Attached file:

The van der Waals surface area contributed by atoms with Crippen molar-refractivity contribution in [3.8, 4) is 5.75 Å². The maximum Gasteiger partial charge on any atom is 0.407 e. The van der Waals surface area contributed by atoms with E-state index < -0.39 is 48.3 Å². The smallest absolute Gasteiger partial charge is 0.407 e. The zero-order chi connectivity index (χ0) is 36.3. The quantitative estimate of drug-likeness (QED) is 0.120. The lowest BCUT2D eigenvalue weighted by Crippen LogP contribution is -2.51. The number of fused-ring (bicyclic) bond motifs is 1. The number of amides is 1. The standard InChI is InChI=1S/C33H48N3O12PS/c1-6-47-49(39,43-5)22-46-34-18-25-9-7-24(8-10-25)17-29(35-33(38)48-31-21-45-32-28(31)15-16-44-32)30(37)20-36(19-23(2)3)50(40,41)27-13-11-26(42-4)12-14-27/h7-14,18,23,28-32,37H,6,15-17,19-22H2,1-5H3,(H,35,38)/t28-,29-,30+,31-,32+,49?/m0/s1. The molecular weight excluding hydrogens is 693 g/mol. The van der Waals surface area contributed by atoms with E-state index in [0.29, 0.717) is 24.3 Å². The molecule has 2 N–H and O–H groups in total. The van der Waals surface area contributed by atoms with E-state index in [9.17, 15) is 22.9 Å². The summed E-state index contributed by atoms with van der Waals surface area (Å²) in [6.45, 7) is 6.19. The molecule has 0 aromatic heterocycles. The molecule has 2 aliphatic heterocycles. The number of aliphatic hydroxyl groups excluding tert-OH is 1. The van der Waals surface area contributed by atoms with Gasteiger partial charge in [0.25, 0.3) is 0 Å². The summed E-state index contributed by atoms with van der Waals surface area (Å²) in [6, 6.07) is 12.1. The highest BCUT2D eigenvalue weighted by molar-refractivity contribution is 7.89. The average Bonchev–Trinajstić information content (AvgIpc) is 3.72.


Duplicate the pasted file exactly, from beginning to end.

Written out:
The van der Waals surface area contributed by atoms with Crippen molar-refractivity contribution in [3.8, 4) is 5.75 Å². The maximum Gasteiger partial charge on any atom is 0.407 e. The van der Waals surface area contributed by atoms with E-state index < -0.39 is 48.3 Å². The smallest absolute Gasteiger partial charge is 0.407 e. The zero-order chi connectivity index (χ0) is 36.3. The quantitative estimate of drug-likeness (QED) is 0.120. The lowest BCUT2D eigenvalue weighted by Crippen LogP contribution is -2.51. The number of fused-ring (bicyclic) bond motifs is 1. The number of amides is 1. The standard InChI is InChI=1S/C33H48N3O12PS/c1-6-47-49(39,43-5)22-46-34-18-25-9-7-24(8-10-25)17-29(35-33(38)48-31-21-45-32-28(31)15-16-44-32)30(37)20-36(19-23(2)3)50(40,41)27-13-11-26(42-4)12-14-27/h7-14,18,23,28-32,37H,6,15-17,19-22H2,1-5H3,(H,35,38)/t28-,29-,30+,31-,32+,49?/m0/s1. The molecular weight excluding hydrogens is 693 g/mol. The van der Waals surface area contributed by atoms with E-state index in [0.29, 0.717) is 24.3 Å². The molecule has 2 N–H and O–H groups in total. The van der Waals surface area contributed by atoms with E-state index in [9.17, 15) is 22.9 Å². The summed E-state index contributed by atoms with van der Waals surface area (Å²) in [6.45, 7) is 6.19. The molecule has 0 aromatic heterocycles. The molecule has 2 aliphatic heterocycles. The number of aliphatic hydroxyl groups excluding tert-OH is 1. The van der Waals surface area contributed by atoms with Gasteiger partial charge in [0.25, 0.3) is 0 Å². The summed E-state index contributed by atoms with van der Waals surface area (Å²) in [6, 6.07) is 12.1. The highest BCUT2D eigenvalue weighted by molar-refractivity contribution is 7.89. The average Bonchev–Trinajstić information content (AvgIpc) is 3.72.